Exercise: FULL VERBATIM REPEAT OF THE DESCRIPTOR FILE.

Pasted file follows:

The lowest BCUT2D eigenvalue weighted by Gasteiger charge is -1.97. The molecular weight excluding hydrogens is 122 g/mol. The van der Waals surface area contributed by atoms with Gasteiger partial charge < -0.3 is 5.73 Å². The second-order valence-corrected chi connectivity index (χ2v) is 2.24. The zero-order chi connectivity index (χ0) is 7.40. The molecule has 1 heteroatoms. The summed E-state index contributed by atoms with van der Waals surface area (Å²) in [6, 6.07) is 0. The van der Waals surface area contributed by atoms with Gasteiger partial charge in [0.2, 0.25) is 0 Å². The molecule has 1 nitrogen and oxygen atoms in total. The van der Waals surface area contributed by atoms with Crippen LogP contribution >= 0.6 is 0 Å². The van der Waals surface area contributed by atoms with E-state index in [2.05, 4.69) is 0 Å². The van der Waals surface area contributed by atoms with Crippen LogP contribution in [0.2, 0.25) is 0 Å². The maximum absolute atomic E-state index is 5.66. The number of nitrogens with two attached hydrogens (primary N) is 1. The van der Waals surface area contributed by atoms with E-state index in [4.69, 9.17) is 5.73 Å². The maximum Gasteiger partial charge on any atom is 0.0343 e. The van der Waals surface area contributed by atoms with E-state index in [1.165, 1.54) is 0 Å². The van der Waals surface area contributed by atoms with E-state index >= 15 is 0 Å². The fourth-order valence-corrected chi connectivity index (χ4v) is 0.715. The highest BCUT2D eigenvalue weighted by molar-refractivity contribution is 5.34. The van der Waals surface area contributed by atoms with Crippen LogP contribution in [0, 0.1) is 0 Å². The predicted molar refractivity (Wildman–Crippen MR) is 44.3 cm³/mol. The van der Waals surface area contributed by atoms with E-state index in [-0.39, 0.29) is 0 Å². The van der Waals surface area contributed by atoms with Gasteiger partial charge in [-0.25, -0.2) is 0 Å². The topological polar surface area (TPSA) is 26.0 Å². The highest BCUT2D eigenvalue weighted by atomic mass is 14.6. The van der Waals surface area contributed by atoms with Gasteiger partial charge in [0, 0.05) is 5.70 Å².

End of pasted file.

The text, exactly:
The lowest BCUT2D eigenvalue weighted by Gasteiger charge is -1.97. The molecular weight excluding hydrogens is 122 g/mol. The van der Waals surface area contributed by atoms with Gasteiger partial charge < -0.3 is 5.73 Å². The second-order valence-corrected chi connectivity index (χ2v) is 2.24. The zero-order chi connectivity index (χ0) is 7.40. The molecule has 1 heteroatoms. The summed E-state index contributed by atoms with van der Waals surface area (Å²) in [6, 6.07) is 0. The van der Waals surface area contributed by atoms with Gasteiger partial charge in [0.2, 0.25) is 0 Å². The molecule has 1 nitrogen and oxygen atoms in total. The van der Waals surface area contributed by atoms with Crippen LogP contribution >= 0.6 is 0 Å². The van der Waals surface area contributed by atoms with E-state index in [2.05, 4.69) is 0 Å². The van der Waals surface area contributed by atoms with Crippen LogP contribution in [0.2, 0.25) is 0 Å². The maximum absolute atomic E-state index is 5.66. The number of nitrogens with two attached hydrogens (primary N) is 1. The van der Waals surface area contributed by atoms with E-state index in [4.69, 9.17) is 5.73 Å². The maximum Gasteiger partial charge on any atom is 0.0343 e. The van der Waals surface area contributed by atoms with E-state index in [1.165, 1.54) is 0 Å². The van der Waals surface area contributed by atoms with E-state index >= 15 is 0 Å². The fourth-order valence-corrected chi connectivity index (χ4v) is 0.715. The highest BCUT2D eigenvalue weighted by molar-refractivity contribution is 5.34. The van der Waals surface area contributed by atoms with Crippen LogP contribution in [0, 0.1) is 0 Å². The predicted molar refractivity (Wildman–Crippen MR) is 44.3 cm³/mol. The van der Waals surface area contributed by atoms with E-state index in [-0.39, 0.29) is 0 Å². The van der Waals surface area contributed by atoms with Gasteiger partial charge in [-0.25, -0.2) is 0 Å². The topological polar surface area (TPSA) is 26.0 Å². The highest BCUT2D eigenvalue weighted by atomic mass is 14.6. The van der Waals surface area contributed by atoms with Gasteiger partial charge in [0, 0.05) is 5.70 Å².